"I Quit Smoking" - One woman's story

I smoked for 9 years, and while I quit a few times along the way, I always went back. Then, a few years ago, I decided to quit for good.

Like many of you reading this, I started smoking early - at 15. My parents smoked, my sister smoked, and many of the people in my new social group smoked too - so of course I would join the pack! Smoking was cool, it was fun, and it felt good. It gave me something to do. Looking back, it was the most stupid - and most dangerous - decision of my young life.

In college, smoking became a way to meet people. There was camaraderie in it. We would stand outside of Lithicum Hall - a great mass of us - in those long minutes before class, puffing away, and talking. And it wasn't just students, professors joined us. In a way, we made social inroads we could have never gotten to in the lecture hall.

In graduate school, fewer of my friends were smokers. Those of us who were would sneak out to a balcony during the 10-minute breaks and puff away but I had little in common with these people (but that they smoked). When I would go out with friends, I was the lone smoker. Ditto at parties. It became to seem as though I was a leper. As though the thing I needed - the thing I LOVED - was a mark against me. And, let's face it, it was.

Why Quit Smoking

Smoking is a disgusting, deadly habit. And while this rarely crossed my mind it must have been on the minds of the people who loved me and the men I dated. For a while, I wouldn't date nonsmokers. I just didn't want to deal with it - the idea that my smoking would be a problem.

Then, I met the man who would become my husband. He was the typical white bread do-gooder - very clean cut and very much against smoking (not that he ever said anything to me about.) When we went out, I smoked, but only when necessary. When we would spend the day together, I would find myself trying, very hard, not to smoke. (You don't realize how hard it is not to smoke until you're actively trying not to.) Then, when he would leave, I would light up and I would love it.

But this idea of my smoking and how long I had smoked really started to get to me. Once, while at the doctor's office for a regular check up, I counted the years I had been a smoker to respond to the questionnaire the nurse had given me. Nine. How had it been nine years? It seemed like an awfully long time for a smart person to do something that wasn't very good for them. So I lied and said eight.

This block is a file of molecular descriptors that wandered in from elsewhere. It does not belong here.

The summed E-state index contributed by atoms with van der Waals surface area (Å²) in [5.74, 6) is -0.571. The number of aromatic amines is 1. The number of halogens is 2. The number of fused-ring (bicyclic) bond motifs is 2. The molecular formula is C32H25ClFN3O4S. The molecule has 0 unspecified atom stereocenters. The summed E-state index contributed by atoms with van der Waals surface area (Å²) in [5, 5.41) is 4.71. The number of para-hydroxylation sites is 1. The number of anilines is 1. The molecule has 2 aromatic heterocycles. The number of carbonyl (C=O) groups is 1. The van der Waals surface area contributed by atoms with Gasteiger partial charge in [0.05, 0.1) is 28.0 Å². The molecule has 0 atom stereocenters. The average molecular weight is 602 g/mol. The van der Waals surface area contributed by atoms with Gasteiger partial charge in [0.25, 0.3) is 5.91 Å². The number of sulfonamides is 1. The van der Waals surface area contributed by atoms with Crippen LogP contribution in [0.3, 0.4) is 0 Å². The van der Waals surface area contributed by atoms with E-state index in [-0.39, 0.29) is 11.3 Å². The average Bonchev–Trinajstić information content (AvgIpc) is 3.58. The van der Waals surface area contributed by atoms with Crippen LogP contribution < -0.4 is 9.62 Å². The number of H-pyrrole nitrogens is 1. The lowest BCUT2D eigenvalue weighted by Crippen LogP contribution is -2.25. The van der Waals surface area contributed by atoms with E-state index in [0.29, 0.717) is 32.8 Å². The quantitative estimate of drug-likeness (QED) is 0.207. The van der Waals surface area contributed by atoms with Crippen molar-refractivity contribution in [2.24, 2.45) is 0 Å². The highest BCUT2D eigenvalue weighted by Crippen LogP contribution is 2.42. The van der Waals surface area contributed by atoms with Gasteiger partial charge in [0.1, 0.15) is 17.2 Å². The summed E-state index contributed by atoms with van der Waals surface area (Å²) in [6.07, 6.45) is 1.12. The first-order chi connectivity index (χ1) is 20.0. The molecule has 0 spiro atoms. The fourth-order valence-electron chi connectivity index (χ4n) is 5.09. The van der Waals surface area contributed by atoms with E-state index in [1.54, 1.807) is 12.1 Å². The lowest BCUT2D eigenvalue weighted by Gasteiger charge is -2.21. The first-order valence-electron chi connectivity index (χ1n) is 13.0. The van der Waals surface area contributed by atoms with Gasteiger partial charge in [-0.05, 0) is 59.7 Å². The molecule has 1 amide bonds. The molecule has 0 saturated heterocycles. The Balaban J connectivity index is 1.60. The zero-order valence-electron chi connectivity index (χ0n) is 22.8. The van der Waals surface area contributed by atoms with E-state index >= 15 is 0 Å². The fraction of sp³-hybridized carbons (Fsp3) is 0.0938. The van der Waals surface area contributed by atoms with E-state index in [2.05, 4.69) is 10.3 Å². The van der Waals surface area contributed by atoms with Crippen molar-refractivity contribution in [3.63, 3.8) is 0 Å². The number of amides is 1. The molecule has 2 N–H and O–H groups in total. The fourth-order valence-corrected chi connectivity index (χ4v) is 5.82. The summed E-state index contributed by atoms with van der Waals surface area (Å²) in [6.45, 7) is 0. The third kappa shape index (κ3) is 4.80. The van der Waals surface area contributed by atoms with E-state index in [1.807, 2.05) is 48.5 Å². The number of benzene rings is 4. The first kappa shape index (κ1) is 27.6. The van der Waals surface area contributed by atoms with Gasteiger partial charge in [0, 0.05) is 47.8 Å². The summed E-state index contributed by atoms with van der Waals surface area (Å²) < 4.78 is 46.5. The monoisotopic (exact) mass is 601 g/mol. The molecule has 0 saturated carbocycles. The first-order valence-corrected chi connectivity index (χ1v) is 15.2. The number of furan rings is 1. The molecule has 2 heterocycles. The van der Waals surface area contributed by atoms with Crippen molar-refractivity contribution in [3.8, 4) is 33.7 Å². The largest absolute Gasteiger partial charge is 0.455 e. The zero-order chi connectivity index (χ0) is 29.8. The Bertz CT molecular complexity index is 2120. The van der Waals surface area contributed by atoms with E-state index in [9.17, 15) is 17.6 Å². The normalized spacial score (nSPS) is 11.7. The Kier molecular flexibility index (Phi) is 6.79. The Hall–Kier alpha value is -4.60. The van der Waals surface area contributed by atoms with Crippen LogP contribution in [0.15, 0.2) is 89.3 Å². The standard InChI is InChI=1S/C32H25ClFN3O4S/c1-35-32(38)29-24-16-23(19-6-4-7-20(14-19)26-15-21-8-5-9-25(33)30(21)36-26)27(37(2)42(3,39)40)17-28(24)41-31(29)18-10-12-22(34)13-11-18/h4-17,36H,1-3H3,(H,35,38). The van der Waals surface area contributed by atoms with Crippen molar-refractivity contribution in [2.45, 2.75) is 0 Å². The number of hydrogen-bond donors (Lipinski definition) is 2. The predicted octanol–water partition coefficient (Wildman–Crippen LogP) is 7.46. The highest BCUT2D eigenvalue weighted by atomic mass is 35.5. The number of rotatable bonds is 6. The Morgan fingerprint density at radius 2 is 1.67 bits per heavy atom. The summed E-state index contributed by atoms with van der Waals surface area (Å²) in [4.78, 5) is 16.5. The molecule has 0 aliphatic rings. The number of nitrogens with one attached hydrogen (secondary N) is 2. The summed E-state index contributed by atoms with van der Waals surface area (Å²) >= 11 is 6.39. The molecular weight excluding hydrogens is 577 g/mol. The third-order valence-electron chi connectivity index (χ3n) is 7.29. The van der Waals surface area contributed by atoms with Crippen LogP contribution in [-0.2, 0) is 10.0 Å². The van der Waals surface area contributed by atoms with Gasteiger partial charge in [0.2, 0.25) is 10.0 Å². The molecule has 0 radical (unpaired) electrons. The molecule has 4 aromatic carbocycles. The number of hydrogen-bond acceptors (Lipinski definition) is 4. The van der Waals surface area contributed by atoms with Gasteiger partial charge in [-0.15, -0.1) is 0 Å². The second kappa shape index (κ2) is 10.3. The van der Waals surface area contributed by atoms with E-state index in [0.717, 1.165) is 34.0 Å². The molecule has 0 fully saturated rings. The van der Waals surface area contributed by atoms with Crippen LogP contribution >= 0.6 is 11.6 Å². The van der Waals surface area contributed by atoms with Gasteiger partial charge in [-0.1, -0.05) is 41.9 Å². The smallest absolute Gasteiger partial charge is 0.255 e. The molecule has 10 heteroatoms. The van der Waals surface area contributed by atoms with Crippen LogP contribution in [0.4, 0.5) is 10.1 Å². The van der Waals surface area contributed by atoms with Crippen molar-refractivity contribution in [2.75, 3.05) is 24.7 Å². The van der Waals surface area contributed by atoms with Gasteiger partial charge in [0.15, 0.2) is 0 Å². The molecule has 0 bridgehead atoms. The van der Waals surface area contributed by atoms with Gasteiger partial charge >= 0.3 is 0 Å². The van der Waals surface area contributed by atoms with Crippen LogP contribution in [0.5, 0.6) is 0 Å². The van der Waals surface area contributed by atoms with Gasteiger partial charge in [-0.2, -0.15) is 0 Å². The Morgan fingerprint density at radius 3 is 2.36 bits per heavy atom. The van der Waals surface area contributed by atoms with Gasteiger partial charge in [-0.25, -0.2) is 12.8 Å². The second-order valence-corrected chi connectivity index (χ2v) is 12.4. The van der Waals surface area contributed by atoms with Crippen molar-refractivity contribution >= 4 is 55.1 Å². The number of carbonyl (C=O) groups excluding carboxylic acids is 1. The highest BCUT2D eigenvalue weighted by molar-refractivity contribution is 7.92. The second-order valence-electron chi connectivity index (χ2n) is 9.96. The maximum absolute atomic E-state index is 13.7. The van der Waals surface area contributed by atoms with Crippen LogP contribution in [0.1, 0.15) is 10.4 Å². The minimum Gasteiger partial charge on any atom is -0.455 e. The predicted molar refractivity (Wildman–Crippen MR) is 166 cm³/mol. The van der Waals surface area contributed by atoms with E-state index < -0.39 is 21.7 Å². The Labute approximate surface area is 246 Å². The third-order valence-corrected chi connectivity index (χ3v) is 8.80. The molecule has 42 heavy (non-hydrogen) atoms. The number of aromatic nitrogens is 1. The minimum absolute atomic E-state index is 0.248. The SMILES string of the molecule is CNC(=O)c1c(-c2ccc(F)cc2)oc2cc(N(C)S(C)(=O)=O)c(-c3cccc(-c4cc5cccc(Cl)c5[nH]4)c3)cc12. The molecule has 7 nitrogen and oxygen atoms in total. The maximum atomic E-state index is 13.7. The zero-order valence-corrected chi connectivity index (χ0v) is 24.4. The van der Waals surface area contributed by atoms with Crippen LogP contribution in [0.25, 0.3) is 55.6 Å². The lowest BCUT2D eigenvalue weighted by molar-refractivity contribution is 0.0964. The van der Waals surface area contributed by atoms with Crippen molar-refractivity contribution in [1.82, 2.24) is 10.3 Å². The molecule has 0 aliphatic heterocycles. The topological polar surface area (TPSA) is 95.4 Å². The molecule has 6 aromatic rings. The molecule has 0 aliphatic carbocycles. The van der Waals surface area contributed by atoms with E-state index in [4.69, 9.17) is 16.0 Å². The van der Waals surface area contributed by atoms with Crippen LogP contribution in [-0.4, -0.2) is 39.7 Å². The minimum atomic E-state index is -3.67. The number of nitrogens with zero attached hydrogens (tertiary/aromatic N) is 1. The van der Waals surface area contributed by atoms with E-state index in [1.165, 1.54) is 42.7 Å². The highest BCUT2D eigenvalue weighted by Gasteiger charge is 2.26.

How to Quit Smoking

Then I started thinking seriously about quitting. I just had to figure out how. I decided to cut down as much as possible on my own and finally got myself down to five cigarettes a day. To fully kick the habit, I needed help. I tried the patch, but would always end up ripping it off at the end of the day, going out on my balcony, and smoking. The patch just wasn't working for me. I finished the box (they're not cheap) and went off to find another method.

Herbs to Quit Smoking

Then I stumbled across natural herbs to quit smoking online. The day my quit smoking herbs came, I smoked my last cigarette. When I woke up the next morning, I took the quit smoking herbs instead of lighting up. I took the herbs for two months and I didn't smoke. The herbs helped me quit smoking by reducing cravings and helping with nicotine withdrawal. I'm not going to say that it was easy, but I did it. I quit smoking. I did it with willpower and help from my friends and the herbal smoking cessation pills I found online.

Five years later, and I'm still smoke free. I am healthier and happier and my house and car don't smell like cigarettes. My hair doesn't smell like cigarettes. My clothes don't smell like cigarettes. What's best, I am half as likely to come down with any of the smoking-related cancers. My now-husband still tells me that he's proud of me for quitting. And I am too. That's the thing about quitting. It can be pretty hard and there's a lot that a pill or a patch can't do to separate you from years of learned behavior. But quitting smoking is doable - it's so totally doable!

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